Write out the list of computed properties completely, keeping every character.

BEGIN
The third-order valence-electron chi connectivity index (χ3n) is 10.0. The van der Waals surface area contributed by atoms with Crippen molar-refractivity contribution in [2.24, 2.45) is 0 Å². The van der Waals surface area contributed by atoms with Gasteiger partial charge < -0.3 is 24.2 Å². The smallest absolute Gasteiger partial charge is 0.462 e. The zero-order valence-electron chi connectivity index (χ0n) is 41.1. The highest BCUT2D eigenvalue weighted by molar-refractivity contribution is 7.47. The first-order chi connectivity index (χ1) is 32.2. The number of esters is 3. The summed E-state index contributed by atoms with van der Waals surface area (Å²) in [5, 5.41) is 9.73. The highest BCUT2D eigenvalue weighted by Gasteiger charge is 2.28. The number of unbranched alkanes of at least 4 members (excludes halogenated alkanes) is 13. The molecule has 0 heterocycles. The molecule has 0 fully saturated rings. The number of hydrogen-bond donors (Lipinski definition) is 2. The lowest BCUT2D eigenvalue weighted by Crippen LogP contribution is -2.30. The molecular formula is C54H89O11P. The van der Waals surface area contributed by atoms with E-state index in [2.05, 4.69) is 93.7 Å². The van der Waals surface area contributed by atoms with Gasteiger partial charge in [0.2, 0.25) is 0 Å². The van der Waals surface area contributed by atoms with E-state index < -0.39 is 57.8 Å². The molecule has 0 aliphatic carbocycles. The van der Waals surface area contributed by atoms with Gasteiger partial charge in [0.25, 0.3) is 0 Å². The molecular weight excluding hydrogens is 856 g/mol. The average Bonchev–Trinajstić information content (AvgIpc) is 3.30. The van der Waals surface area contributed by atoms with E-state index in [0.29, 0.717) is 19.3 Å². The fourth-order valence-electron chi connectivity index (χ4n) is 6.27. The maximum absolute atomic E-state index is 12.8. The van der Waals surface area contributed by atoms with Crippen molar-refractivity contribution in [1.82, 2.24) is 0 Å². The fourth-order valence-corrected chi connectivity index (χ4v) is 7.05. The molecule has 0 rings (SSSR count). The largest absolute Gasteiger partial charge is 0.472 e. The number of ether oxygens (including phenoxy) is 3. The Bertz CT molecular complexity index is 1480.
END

The third-order valence-electron chi connectivity index (χ3n) is 10.0. The van der Waals surface area contributed by atoms with Crippen molar-refractivity contribution in [2.24, 2.45) is 0 Å². The van der Waals surface area contributed by atoms with Gasteiger partial charge < -0.3 is 24.2 Å². The smallest absolute Gasteiger partial charge is 0.462 e. The zero-order valence-electron chi connectivity index (χ0n) is 41.1. The highest BCUT2D eigenvalue weighted by molar-refractivity contribution is 7.47. The first-order chi connectivity index (χ1) is 32.2. The number of esters is 3. The summed E-state index contributed by atoms with van der Waals surface area (Å²) in [5, 5.41) is 9.73. The highest BCUT2D eigenvalue weighted by Gasteiger charge is 2.28. The number of unbranched alkanes of at least 4 members (excludes halogenated alkanes) is 13. The molecule has 0 heterocycles. The molecule has 0 fully saturated rings. The number of hydrogen-bond donors (Lipinski definition) is 2. The lowest BCUT2D eigenvalue weighted by Crippen LogP contribution is -2.30. The molecular formula is C54H89O11P. The van der Waals surface area contributed by atoms with E-state index in [2.05, 4.69) is 93.7 Å². The van der Waals surface area contributed by atoms with Gasteiger partial charge in [0.2, 0.25) is 0 Å². The van der Waals surface area contributed by atoms with E-state index < -0.39 is 57.8 Å². The molecule has 0 aliphatic carbocycles. The van der Waals surface area contributed by atoms with Gasteiger partial charge in [0.25, 0.3) is 0 Å². The molecular weight excluding hydrogens is 856 g/mol. The average Bonchev–Trinajstić information content (AvgIpc) is 3.30. The van der Waals surface area contributed by atoms with E-state index in [0.29, 0.717) is 19.3 Å². The fourth-order valence-electron chi connectivity index (χ4n) is 6.27. The maximum absolute atomic E-state index is 12.8. The van der Waals surface area contributed by atoms with Crippen molar-refractivity contribution in [1.82, 2.24) is 0 Å². The fourth-order valence-corrected chi connectivity index (χ4v) is 7.05. The molecule has 0 rings (SSSR count). The largest absolute Gasteiger partial charge is 0.472 e. The number of ether oxygens (including phenoxy) is 3. The Bertz CT molecular complexity index is 1480.